In Tropicopolitans Srinivas Aravamudan reconstructs the colonial imagination of the eighteenth century. By exploring representations of peoples and cultures subjected to colonial discourse, he makes a case for the agency—or the capacity to resist domination—of those oppressed. Aravamudan’s analysis of texts that accompanied European commercial and imperial expansion from the Glorious Revolution through the French Revolution reveals the development of anticolonial consciousness prior to the nineteenth century.
“Tropicalization” is the central metaphor of this analysis, a term that incorporates both the construction of various dynamic tropes by which the colonized are viewed and the site of the study, primarily the tropics. Tropicopolitans, then, are those people who bear and resist the representations of colonialist discourse. In readings that expose new relationships between literary representation and colonialism in the eighteenth century, Aravamudan considers such texts as Behn’s Oroonoko, Defoe’s Robinson Crusoe and Captain Singleton, Addison’s Cato, and Swift’s Gulliver’s Travels and The Drapier’s Letters. He extends his argument to include analyses of Johnson’s Rasselas, Beckford’s Vathek, Montagu’s travel letters, Equiano’s autobiography, Burke’s political and aesthetic writings, and Abbé de Raynal’s Histoire des deux Indes. Offering a radical approach to literary history, this study provides new mechanisms for understanding the development of anticolonial agency.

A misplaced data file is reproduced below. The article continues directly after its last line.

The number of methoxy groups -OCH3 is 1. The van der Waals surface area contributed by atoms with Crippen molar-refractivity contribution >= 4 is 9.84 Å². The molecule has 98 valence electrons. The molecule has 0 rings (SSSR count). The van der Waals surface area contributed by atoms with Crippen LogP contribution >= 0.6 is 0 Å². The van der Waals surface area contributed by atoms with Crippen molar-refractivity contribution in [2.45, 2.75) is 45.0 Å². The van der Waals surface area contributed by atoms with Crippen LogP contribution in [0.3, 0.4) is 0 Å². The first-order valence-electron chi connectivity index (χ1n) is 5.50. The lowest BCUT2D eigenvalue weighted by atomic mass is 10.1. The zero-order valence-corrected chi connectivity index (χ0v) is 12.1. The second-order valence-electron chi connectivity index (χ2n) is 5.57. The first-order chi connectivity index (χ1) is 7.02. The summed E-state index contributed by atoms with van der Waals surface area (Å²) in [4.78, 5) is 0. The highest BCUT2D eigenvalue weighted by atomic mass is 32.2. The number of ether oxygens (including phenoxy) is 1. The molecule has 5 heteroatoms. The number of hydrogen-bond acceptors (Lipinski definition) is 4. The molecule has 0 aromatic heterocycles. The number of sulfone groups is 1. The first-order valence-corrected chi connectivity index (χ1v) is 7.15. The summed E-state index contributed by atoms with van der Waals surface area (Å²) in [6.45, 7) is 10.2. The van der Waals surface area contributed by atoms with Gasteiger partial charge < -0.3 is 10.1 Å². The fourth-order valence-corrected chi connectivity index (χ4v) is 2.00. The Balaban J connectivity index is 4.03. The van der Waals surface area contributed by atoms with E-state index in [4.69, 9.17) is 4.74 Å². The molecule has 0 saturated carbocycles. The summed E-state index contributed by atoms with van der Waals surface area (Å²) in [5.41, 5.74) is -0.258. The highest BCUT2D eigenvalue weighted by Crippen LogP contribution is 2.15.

Introducing eighteenth-century studies to a postcolonial hermeneutics, Tropicopolitans will interest scholars engaged in postcolonial studies, eighteenth-century literature, and literary theory.